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February 14, 2007
Creating Polls In Movable Type

Oh, how terribly boring this will be to most of you. And on Valentine's Day no less! Then again, my near complete lack of posting in the past, oh, 6 months, means there really is no "most of you" anymore. Pity. Shame on me for squandering the ear of what was once a vibrant and argumentative group of shut-ins.

Anyway, this is a geek-ish post, so be warned. It's not as geek-ish as what Luke's been writing lately, but then I'm not nearly as smart as him. (As him? As he? See what I mean?)

In looking for a good way to conduct polls on our blogs at work, I came across this post by Dan Wolfgang of Eat Drink Sleep Movable Type. Movable Type sadly lacks any kind of built-in polling mechanism, so Dan thought up a clever way to do it.

The basic scheme is to create a separate blog for polls. The possible answers are put into the Extended Entry field, and a PHP template parses that and creates a poll form, assigning each answer a number and using the comments of the post to store the votes. That is, the poll form submits to mt-comments.cgi, which stores the number associated with the selected response. Clever.

It works quite well, though Dan's implementation had some key flaws that prevented us from using it as is.

  • Blocking people from voting again by using IP addresses. This is pretty heavy-handed, considering how many people are working on some kind of private network, and share an external IP with tens or hundreds of their coworkers. I didn't want to block an entire company after one person voted.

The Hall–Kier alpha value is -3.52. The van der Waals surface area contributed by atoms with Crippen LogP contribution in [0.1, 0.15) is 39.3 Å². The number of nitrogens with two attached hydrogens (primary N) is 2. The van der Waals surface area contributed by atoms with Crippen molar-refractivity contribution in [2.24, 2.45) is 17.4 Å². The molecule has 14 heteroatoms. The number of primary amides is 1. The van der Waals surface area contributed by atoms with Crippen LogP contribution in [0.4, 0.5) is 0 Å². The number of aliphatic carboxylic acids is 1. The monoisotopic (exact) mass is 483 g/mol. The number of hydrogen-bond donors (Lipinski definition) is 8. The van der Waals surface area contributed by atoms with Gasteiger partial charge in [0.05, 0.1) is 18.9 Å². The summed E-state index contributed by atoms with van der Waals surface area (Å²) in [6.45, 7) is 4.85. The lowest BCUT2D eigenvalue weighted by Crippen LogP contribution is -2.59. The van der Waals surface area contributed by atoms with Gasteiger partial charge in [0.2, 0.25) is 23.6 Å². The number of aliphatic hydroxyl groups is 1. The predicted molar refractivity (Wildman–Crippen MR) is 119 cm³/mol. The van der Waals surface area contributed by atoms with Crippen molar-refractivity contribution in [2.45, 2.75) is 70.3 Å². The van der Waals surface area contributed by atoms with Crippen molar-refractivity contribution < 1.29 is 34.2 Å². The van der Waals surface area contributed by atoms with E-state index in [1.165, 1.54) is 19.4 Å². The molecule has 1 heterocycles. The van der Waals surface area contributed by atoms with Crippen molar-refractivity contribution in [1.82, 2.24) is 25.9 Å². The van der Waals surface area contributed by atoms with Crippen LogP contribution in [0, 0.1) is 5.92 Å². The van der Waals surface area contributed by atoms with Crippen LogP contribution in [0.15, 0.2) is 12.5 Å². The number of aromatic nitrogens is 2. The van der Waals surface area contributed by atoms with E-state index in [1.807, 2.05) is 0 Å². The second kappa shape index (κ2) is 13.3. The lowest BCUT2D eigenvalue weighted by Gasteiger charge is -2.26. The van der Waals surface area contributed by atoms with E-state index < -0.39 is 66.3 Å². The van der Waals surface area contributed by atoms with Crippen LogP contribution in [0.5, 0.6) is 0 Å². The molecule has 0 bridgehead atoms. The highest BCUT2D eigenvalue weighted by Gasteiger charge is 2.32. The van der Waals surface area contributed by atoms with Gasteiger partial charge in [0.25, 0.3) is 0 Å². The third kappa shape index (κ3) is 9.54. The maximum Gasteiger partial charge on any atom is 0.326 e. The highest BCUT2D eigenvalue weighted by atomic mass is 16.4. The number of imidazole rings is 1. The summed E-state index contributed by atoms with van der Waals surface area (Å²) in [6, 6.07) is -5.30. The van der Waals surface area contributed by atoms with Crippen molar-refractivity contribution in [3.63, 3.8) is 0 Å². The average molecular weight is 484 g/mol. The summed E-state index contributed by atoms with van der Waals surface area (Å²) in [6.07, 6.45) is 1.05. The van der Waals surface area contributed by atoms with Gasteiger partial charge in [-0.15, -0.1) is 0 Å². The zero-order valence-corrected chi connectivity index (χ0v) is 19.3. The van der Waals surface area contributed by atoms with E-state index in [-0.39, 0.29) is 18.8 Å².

• Dan's system relies on going to a completely separate page to vote on a poll. Once you've voted, you see the results. Then you have to click back back back to get back to the original post you were reading, assuming you started in a different blog. We wanted our readers to be able to vote right on the page, without leaving.
  • Dan's system was effectively limited to 10 response choices by using an array of colors for the results bar, and having no way to start over once the array was exhausted.
  • The results display was a bit blocky and huge for our taste.

So, long story short, I fixed it, thusly:

  • Used cookies to block re-voting. Possibly easier to circumvent than IP blocking, but on the whole more elegant, in my opinion.
  • Stripped down the poll to the bare necessities, and then include a poll the main blog via an iFrame. This allows all the voting to take place inline (see below). Downsides: Sizing the iFrame is a bit of trial and error, depending on how many choices the poll has (have yet to find a reliable way to dynamically size iFrames), and on some browsers, iFrames can exhibit some very strange caching behavior. Doesn't happen often enough to be a great concern, though.
  • The color array resets when it gets to the end, allowing unlimited choices.
  • Changed some styles to make the results a bit cleaner and slimmer. I would still like to fix this more, allowing more flexibility, but it works well enough for now.

Using an iFrame is of course not necessary, having unadorned polls like these would work nicely in a pop-up window. If you prefer adornment, adorn away.

Future plans:

  • More flexible results display, with the background color bar independent from the text. Right now, including more text than the percentage (number of votes for that choice, say) breaks unless the bar is long enough to cover the text. Dan solves this by keeping the text out of the bar, but I like it in.
  • Animated results bars. Spiffy.
  • A way to have an "other" choice, with a text field to store the response.
  • Exercise more, eat better.

That's about it. Most of the basics are exactly as Dan laid out, so all credit to him for working out this system. This just represents some small refinements to suit my needs.

Here's the code, and an example poll.

Download the Individual Archive template.

What do you think?